Book Review | “Meant To Be” by Jessica James A military romance

Posted Sunday, 14 June, 2015 by jorielov , , , 0 Comments

Ruminations & Impressions Book Review Banner created by Jorie in Canva. Photo Credit: Unsplash Public Domain Photographer Sergey Zolkin.

Acquired Book By:

I was selected to review “Meant to Be” by JKS Communications: A Literary Publicity Firm. JKS is the first publicity firm I started working with when I launched Jorie Loves A Story in August, 2013. I am honoured to continue to work with them now as a 2nd Year Book Blogger. I received my complimentary ARC copy of Meant to Be direct from JKS Communications in exchange for an honest review. I did not receive compensation for my opinions or thoughts shared herein.

On reading military fiction:

I have blogged off and on about my appreciation for military fiction, especially when I have picked up a military-based novel; the stories which still stand out to me the most will be included in a link section below this review. If you visit one of those reviews, I’d appreciate hearing your thoughts on those pages as much as seeing your reactions to this review in the comment threads. I definitely encourage commentary on my bookish blog, as conversations are the heart of what makes reading such a wicked awesome adventure! Sharing our thoughts and collectively conversing about topics within the stories is part of the happiness I’ve had throughout my reading life.

One thing that has stood the test of time for me, is how harrowing a life the servicemen and women face each day they are deployed and protecting us back home. They have a self-sacrifice approach to service, whereupon they put the lives of the rest of us ahead of their own. In my own family, I have had great-grandfathers serving in the Civil War and throughout the 20th Century I have had either a grand-parent serving overseas or family members who took up civilian service to help those back home. Including an Auntie who was in the USO and I followed her legacy by giving back to deployed soldiers via Soldiers Angels between 2011 and 2013. I would like to pick up where I left off and become active with Wounded Warrior Project as well as local charities helping veterans.

I appreciate reading the stories writers are giving to us to read where honour, trust, and a truism of voice is being given to the servicemen and women in their narratives. Before I found Jessica James, I became familiar with Jocelyn Green‘s collective works on the Civil War, wherein I decided not to read her novels because of following her blog visits during 2013 and 2014, I noticed the medical bits were a bit too much for me to handle. My admiration for her work did not falter, as she’s a lovely woman to speak too at these online events and showcases. Another author I found in the INSPY world of military fiction is Ronie Kendig, of whom I am hoping to start ILL’ing (inter-library loaning) lateron this year.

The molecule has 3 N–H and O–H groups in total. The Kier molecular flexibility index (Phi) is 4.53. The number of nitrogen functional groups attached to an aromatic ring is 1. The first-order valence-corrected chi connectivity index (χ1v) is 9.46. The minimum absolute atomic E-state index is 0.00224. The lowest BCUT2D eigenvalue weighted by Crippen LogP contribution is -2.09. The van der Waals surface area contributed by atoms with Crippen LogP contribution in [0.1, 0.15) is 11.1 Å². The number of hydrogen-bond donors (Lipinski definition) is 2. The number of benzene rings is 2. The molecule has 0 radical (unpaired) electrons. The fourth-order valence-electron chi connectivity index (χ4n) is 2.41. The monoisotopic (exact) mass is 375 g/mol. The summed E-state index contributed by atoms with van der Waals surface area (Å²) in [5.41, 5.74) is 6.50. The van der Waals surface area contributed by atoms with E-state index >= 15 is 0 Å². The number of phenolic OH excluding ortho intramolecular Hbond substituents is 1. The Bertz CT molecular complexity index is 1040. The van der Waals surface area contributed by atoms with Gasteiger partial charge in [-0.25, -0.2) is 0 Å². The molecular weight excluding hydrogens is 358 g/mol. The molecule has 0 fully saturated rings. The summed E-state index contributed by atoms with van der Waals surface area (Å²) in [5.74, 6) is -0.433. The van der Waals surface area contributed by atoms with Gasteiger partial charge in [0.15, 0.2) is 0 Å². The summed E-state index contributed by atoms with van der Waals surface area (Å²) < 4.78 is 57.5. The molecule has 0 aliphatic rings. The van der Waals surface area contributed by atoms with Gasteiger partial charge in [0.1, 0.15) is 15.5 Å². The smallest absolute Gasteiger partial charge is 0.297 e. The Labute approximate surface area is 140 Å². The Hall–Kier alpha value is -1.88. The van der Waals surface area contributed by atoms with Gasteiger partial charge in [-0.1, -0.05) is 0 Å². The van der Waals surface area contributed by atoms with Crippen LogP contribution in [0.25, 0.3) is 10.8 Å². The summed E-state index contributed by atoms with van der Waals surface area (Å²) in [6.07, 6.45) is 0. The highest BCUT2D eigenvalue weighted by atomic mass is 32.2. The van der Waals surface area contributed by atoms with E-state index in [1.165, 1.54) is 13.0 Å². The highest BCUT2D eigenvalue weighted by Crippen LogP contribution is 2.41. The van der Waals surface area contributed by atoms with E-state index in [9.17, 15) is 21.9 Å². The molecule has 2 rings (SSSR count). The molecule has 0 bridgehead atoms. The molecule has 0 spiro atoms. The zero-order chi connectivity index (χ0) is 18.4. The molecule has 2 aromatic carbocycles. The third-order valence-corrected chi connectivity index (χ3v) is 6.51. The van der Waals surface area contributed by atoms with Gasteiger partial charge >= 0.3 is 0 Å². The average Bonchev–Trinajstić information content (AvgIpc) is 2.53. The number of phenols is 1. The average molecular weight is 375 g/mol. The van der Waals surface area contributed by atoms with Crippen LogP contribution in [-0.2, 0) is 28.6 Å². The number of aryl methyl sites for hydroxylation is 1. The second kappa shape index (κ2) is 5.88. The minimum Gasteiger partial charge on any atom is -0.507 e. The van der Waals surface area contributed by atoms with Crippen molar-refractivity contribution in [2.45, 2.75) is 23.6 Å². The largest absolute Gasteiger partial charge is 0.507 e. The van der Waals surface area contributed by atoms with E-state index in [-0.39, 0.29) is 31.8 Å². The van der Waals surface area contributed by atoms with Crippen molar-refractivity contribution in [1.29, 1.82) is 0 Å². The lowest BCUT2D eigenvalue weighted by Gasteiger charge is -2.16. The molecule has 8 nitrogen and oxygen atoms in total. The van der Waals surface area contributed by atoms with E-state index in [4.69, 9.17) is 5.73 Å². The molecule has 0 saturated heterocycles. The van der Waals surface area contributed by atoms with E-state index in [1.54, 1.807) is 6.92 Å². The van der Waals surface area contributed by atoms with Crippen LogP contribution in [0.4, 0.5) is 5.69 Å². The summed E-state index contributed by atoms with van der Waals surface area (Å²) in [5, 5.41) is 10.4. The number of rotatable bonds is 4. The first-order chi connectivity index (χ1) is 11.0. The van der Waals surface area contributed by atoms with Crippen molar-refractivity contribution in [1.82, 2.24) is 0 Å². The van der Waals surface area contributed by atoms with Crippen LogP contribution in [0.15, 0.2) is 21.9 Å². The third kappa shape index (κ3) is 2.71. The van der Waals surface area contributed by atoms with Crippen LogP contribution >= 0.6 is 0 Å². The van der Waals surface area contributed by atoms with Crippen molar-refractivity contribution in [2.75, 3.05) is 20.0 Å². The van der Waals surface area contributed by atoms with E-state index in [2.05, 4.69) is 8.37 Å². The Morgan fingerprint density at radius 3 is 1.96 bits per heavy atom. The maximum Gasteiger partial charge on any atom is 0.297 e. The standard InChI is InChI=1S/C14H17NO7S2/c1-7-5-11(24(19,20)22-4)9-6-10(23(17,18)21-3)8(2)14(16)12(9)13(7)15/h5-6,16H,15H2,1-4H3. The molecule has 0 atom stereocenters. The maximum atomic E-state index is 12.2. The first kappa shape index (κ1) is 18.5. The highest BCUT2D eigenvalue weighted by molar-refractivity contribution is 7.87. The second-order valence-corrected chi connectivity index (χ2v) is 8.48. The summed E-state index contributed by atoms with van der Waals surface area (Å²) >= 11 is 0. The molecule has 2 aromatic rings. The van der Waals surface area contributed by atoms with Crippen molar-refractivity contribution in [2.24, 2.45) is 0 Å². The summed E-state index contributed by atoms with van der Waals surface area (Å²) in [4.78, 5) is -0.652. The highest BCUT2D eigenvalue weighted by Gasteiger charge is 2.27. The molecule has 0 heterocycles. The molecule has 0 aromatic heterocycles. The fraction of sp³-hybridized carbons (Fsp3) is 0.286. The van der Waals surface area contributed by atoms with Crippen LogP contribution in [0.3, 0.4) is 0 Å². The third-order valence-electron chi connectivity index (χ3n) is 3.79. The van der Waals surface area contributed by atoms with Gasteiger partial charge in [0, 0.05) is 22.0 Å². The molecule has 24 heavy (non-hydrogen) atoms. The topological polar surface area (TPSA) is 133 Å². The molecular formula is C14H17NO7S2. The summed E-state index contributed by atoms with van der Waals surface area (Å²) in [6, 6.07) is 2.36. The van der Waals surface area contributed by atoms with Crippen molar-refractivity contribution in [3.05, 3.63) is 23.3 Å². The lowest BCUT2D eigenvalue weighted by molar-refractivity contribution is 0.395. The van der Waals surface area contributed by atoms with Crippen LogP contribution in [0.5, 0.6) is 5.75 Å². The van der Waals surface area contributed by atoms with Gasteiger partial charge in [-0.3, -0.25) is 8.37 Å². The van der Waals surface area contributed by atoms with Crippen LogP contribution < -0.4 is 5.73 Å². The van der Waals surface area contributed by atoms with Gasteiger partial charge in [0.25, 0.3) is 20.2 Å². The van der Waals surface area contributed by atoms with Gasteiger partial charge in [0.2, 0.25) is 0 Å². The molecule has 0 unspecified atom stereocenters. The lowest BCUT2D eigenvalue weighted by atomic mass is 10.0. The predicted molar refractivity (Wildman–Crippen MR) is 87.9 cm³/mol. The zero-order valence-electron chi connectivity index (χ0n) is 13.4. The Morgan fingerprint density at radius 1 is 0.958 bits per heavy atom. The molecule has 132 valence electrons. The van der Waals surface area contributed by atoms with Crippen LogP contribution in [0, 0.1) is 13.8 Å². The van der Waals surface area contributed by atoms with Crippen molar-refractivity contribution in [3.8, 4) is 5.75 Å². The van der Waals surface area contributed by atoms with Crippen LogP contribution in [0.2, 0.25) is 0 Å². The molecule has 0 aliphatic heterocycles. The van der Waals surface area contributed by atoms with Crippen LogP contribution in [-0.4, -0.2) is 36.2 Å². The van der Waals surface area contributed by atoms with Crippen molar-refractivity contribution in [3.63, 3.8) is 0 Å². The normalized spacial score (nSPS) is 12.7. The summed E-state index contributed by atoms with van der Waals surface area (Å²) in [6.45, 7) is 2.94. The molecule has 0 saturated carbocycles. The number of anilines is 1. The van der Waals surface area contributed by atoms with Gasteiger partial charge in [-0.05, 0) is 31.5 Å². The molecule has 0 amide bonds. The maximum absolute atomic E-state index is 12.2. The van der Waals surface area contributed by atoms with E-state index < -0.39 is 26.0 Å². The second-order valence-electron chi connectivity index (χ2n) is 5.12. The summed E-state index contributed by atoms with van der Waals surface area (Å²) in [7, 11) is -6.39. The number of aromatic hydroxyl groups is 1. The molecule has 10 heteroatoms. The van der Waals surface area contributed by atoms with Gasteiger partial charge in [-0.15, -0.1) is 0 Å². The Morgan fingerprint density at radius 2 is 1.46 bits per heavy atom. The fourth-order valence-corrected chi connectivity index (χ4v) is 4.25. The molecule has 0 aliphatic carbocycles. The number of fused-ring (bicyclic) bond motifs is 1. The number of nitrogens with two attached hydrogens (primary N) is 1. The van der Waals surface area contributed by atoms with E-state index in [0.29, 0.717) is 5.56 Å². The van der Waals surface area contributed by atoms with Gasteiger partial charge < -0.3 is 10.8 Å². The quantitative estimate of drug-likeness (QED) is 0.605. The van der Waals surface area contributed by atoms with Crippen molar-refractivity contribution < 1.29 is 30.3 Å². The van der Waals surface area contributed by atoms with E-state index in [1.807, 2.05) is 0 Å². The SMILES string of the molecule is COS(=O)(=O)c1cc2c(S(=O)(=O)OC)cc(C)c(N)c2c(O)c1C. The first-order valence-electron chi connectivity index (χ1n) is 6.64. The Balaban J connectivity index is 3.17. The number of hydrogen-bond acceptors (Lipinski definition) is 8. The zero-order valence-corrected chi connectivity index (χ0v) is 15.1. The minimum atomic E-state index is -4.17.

Through my own personal readings about the Civil War via the blog tours I’ve been participating in or books which I have sought out on my own — I have a newfound respect for my great-grandfather who took up the courage to fight with the Union Army at a time where he was just starting to settle into life in America. Every family in America has a different immigrant story to share, a different lifepath that might have cross-sected with our American History at war and a new connective thread which starts to unite all of us together. Except of course, for those families of our Native Americans of whom were here before we were.

When I have the opportunity to pick up a narrative set within the historical past or the contemporary world during our current timescape, I appreciate seeing how writers knit the heart of the military into their stories. I don’t have to have a story so full-on in truism to be graphic nor vulgar (i.e. language), but it is nice to see people you can relate too in the novels. To have empathy for what they must face everyday they serve and to see a small fraction of how their lives are affected by their duties. This is one of the motivating reasons I wanted to read Meant To Be; however, the greater reason is because when the publicist at JKS pitched me the book, I felt as if she had not only read my Review Policy to such a level of insight and understanding, but that she knew *exactly!* where my readerly heart lies to travel.

I hand-selected to post my review on Flag Day,
to celebrate the Birthday of the Army,
and the sisterly holiday for our 4th of July!

Book Review | “Meant To Be” by Jessica James A military romanceMeant To Be
by Jessica James
Source: Publicist via JKS Communications

A chance encounter on the beach and a magical 24 hours transported Lauren Cantrell from thoughts of her deployment—and her secret life. She didn’t think she would see Michael “Rad” Radcliffe again—until another chance meeting half a world away reveals that she isn’t the only one with a covert career. Now they must decide: What do you do when the person you most want to protect is the one risking everything to make sure you survive?

From the sandy shores of Ocean City to the rugged terrain of Afghanistan, this transformative tale of romance, espionage, and perseverance takes readers on a spellbinding journey into the covert lives of our nation’s quiet heroes.

Sweeping and timely, it celebrates the dedication of our military, the honor and sacrifice of our soldiers, and a relationship that is tested and sustained by powerful forces of love, courage, and resolve.

Places to find the book:

Borrow from a Public Library

Add to LibraryThing

Series: For the Love of Country,


Genres: Action & Adventure Fiction, Contemporary Romance, Military Fiction, Romantic Suspense, War Drama


Published by Patriot Press

on 6th of June, 2015

Pages: 320

Genre(s): Military Romance | Romantic Suspense

Contemporary Rom | Espionage

Published By: Patriots Press

Available Formats: Paperback and Ebook

Converse via Twitter: #Meant2B and #JKSLitPublicity

About Jessica James